This is yet another case of making simple things easy, but making hard things impossible (or at least much harder).

Ghost Comments

Monday, December 14th, 2009

If you pay as much attention to this site as I do, you may have noticed that a few of the posts have a comment listed, but the comment is AWOL.  I finally had enough of it and looked into the problem.  I’m using an anti-spam plugin that requires you, the reader, to solve a simple math problem – to prove you are a human.  It turns out that the version provided by my ISP is old and has a bug that causes ghost comments when a submitter fails the math test.  I ran through it myself a couple of times, and I found that omitting the answer or entering the wrong answer also loses your comment text!  That’s a bummer.

I’ve removed the filter  until I figure out how to get an updated version.

200% of Nothing

Sunday, December 13th, 2009

200% of Nothing, by A. K. Dewdney turns out to be a quick but interesting read.  The subject is “Innumeracy”; the mathematical equivalent of illiteracy.  He, and others, have a good point about innumeracy in America.  We accept, and even celebrate, mathematical ineptitude in a way that is horrifyingly inconsistent with the way we feel about illiteracy.  Contrast the comment “I’m just not a math person” with any similar statement about the inability or unwillingness to read.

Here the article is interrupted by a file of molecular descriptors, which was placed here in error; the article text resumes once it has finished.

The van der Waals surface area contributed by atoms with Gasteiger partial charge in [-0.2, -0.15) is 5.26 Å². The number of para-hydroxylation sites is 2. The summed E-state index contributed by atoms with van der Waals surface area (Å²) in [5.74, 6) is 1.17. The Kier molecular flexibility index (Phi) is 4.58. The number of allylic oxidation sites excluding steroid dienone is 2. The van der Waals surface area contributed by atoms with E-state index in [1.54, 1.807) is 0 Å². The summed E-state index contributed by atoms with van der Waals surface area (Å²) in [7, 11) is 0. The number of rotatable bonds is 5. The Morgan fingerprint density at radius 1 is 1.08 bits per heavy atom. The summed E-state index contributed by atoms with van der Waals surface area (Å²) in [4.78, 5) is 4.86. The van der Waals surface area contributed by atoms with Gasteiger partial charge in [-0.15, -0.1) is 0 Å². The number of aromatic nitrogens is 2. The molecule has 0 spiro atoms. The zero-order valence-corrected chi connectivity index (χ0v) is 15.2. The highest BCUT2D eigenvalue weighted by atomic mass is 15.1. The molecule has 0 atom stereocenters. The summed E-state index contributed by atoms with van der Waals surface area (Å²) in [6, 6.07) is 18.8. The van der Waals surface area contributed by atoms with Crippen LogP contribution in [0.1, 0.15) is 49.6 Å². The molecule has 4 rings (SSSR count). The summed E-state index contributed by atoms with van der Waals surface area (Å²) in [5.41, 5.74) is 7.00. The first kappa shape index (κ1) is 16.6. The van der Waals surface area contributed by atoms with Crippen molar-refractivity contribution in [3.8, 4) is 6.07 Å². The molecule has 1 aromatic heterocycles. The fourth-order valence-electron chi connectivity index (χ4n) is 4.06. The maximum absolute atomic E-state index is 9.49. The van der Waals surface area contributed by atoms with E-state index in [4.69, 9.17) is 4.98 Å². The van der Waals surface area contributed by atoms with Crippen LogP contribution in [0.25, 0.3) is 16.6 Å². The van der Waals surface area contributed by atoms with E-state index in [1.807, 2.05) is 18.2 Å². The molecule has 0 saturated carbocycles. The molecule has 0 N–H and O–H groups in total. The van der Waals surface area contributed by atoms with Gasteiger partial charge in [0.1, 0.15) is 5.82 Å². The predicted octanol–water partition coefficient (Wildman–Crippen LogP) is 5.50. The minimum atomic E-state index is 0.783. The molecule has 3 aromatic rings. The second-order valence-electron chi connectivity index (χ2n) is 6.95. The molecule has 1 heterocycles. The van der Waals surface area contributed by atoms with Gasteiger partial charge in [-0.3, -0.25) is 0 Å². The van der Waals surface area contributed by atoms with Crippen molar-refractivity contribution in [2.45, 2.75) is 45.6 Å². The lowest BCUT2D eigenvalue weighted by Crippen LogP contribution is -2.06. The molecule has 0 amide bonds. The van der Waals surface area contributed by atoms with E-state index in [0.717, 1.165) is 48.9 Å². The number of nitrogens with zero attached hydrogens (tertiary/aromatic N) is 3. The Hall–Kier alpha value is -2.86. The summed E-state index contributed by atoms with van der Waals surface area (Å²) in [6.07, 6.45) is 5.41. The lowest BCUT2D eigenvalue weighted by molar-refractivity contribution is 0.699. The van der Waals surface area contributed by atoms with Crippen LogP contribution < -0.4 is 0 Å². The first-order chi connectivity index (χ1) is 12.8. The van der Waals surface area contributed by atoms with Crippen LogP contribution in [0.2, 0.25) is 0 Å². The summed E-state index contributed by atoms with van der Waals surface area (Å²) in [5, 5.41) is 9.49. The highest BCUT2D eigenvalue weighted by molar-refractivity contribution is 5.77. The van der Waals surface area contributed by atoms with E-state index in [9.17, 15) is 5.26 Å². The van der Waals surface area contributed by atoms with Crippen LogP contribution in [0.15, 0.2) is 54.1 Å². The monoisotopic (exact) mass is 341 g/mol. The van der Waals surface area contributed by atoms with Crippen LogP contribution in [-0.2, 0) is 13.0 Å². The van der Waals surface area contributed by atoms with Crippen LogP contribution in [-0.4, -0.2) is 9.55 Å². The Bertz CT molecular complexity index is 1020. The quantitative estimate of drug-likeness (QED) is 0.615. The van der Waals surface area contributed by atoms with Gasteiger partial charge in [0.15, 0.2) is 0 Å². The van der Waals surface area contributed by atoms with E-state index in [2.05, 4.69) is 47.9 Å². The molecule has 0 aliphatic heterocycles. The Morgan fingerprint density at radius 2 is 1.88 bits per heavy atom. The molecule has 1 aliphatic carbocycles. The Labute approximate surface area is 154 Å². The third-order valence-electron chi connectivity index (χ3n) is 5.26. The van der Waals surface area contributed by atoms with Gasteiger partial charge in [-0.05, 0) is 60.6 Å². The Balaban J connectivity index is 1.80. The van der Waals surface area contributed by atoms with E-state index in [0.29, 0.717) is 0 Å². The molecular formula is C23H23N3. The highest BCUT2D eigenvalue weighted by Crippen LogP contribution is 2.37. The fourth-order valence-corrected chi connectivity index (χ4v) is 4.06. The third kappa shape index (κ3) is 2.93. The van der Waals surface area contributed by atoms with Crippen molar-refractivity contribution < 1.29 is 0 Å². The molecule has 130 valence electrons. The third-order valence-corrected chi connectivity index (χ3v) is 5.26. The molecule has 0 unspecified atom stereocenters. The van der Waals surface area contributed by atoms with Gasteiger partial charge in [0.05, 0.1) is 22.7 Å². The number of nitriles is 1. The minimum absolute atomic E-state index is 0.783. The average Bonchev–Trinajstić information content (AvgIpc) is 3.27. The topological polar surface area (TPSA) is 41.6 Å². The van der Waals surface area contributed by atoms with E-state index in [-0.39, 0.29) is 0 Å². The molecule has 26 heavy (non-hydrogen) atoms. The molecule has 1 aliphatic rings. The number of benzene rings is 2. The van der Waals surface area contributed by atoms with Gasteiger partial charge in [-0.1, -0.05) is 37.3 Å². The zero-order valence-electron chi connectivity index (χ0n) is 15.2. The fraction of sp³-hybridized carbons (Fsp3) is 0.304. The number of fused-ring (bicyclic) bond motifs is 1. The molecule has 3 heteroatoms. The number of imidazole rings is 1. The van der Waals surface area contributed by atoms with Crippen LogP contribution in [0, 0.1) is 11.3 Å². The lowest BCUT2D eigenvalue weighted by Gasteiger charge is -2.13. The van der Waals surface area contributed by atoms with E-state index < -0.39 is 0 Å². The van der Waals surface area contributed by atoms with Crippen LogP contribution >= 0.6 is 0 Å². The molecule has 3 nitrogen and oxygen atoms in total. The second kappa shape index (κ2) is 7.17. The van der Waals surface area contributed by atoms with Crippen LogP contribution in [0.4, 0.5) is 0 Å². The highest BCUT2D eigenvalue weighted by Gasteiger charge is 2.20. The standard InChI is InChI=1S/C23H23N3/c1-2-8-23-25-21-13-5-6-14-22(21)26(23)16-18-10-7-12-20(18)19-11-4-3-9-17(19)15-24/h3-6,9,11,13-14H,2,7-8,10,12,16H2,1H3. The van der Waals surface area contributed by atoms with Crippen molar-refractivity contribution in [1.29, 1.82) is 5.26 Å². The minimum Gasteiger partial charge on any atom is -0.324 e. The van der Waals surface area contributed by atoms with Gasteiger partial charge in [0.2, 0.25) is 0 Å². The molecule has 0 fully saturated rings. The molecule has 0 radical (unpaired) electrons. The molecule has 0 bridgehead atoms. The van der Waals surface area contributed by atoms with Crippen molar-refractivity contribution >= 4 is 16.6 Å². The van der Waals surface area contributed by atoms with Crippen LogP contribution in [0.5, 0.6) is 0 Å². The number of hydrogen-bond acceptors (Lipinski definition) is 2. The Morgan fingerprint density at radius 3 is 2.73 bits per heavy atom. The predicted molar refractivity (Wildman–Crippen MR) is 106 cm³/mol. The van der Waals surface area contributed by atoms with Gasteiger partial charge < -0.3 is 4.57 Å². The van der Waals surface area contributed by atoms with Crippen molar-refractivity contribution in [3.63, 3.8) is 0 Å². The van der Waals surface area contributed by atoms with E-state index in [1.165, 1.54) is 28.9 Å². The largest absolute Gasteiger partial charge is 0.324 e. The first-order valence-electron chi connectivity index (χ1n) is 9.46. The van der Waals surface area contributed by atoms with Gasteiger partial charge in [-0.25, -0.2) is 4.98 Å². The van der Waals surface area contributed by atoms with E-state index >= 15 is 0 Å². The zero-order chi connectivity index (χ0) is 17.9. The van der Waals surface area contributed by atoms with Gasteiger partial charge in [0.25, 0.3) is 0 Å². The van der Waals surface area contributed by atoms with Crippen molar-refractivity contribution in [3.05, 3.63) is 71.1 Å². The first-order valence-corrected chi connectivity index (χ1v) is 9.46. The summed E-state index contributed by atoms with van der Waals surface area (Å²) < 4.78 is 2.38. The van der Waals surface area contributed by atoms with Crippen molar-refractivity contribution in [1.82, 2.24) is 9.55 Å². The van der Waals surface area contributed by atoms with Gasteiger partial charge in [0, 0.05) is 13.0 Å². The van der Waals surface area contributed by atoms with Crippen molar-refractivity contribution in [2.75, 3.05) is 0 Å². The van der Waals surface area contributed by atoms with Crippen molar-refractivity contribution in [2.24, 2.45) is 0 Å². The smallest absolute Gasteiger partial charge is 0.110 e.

Dewdney uses a collection of anecdotes to illustrate a number of the traps we fall into.  It is a decent introduction to ways you can be manipulated if you need it, and the anecdotes are entertaining if you are already well versed.  However, the book is a  bit superficial, and I suppose it is telling that I did end up with pages of notes on the interesting bits, as I have with most of the books I’ve read recently.

The media frequently leaves out information critical to the meaning of a statistic.
A public service advertisement in Sweden illustrates:


The rate of life-jacket-wearing and the number of boaters are important, but omitted.  If only 1% of boaters wear life jackets, and 14% (5/35) of the dead were wearing them, then life jackets might actually be deadly!  To be even more extreme, what if only 5 Swedes wore life jackets in total, and they are all dead now?

Chance, Gambling, and Lucky Streaks